Baseball Research Journal (1972) by Bob Davids: a review

This is the first, 1972, edition, presumably edited by Bob Davids though it doesn’t actually say so. There’s a letter in my copy from Davids to John Kier which suggests this was the last copy in Bob’s stock. There’s also a short note on Arthur Ashe’s letterhead; interesting but otherwise unimportant….

This edition reads a lot like your typical Baseball Digest issue: Chatty, mostly trivial stuff, with a wee bit of real research. There’s a nice piece about Lee Allen by Ted Patterson. Pete Palmer donated an article about players who played a high percentage of their team’s games over a decade. John Tattershall deconstructed the 1884 White Stockings home run records. Marshall Smelser did a light treatment of pitcher usage patterns in 1927 which was based on good research. And Ray Gonzalez brought an analysis of triple play records to the show.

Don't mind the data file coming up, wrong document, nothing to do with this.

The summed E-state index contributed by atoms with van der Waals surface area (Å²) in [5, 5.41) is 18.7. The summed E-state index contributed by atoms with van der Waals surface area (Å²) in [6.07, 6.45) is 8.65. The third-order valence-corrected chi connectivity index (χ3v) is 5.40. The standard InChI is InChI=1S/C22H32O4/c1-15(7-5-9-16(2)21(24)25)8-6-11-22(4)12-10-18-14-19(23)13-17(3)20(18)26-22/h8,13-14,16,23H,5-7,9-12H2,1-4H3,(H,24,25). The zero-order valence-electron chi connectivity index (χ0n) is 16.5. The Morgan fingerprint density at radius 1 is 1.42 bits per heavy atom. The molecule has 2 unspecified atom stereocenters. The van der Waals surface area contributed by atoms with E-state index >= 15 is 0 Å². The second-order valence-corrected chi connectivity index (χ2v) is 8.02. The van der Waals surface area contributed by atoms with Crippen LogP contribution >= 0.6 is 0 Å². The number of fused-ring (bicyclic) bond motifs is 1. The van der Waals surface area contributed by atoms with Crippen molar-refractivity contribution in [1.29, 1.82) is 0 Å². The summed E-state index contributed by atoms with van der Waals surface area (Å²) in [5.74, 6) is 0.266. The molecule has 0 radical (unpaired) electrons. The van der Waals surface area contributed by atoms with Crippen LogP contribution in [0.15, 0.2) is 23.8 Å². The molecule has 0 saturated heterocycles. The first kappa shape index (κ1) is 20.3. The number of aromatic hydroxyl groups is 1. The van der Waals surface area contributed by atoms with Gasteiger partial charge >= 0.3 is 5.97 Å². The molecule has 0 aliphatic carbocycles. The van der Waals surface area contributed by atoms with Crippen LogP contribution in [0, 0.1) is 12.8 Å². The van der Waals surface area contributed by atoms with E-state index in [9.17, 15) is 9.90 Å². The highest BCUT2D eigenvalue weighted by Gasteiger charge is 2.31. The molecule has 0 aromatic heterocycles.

The best articles give some clues about SABR’s strengths. Joe Simenic tells about finding biographical details for a player listed in the encyclopedias as Claude Gonzzle–turns out he was really Gouzzie, and the details of the discovery are interesting. Arthur Ahrens offers some solid research on the history of major league game attendance. And John Coates wrote short biographies of a dozen or so then-still-living Negro League stars.

Bob Davids filled in the blank spaces with the sorts of things he liked to put into his Baseball Briefs, of course.

Fun read. It’s a start.

This review was originally published on LibraryThing.